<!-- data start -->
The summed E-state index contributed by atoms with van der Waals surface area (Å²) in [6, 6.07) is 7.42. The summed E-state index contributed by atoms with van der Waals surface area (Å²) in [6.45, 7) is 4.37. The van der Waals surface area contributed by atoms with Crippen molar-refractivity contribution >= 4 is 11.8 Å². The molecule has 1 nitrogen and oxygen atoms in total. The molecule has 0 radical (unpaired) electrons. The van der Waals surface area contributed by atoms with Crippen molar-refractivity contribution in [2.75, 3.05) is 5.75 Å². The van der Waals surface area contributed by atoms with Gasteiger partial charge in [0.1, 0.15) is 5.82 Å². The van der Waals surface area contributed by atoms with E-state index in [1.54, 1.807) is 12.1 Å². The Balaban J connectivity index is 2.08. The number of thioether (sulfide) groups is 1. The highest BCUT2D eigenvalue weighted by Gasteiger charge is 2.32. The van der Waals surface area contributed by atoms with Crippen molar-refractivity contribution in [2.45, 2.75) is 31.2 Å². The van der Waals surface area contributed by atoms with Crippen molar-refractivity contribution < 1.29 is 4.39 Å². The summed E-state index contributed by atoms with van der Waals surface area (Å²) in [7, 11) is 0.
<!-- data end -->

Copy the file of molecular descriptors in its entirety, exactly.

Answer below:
The summed E-state index contributed by atoms with van der Waals surface area (Å²) in [6, 6.07) is 7.42. The summed E-state index contributed by atoms with van der Waals surface area (Å²) in [6.45, 7) is 4.37. The van der Waals surface area contributed by atoms with Crippen molar-refractivity contribution >= 4 is 11.8 Å². The molecule has 1 nitrogen and oxygen atoms in total. The molecule has 0 radical (unpaired) electrons. The van der Waals surface area contributed by atoms with Crippen molar-refractivity contribution in [2.75, 3.05) is 5.75 Å². The van der Waals surface area contributed by atoms with Gasteiger partial charge in [0.1, 0.15) is 5.82 Å². The van der Waals surface area contributed by atoms with E-state index in [1.54, 1.807) is 12.1 Å². The Balaban J connectivity index is 2.08. The number of thioether (sulfide) groups is 1. The highest BCUT2D eigenvalue weighted by Gasteiger charge is 2.32. The van der Waals surface area contributed by atoms with Crippen molar-refractivity contribution in [2.45, 2.75) is 31.2 Å². The van der Waals surface area contributed by atoms with Crippen molar-refractivity contribution < 1.29 is 4.39 Å². The summed E-state index contributed by atoms with van der Waals surface area (Å²) in [7, 11) is 0.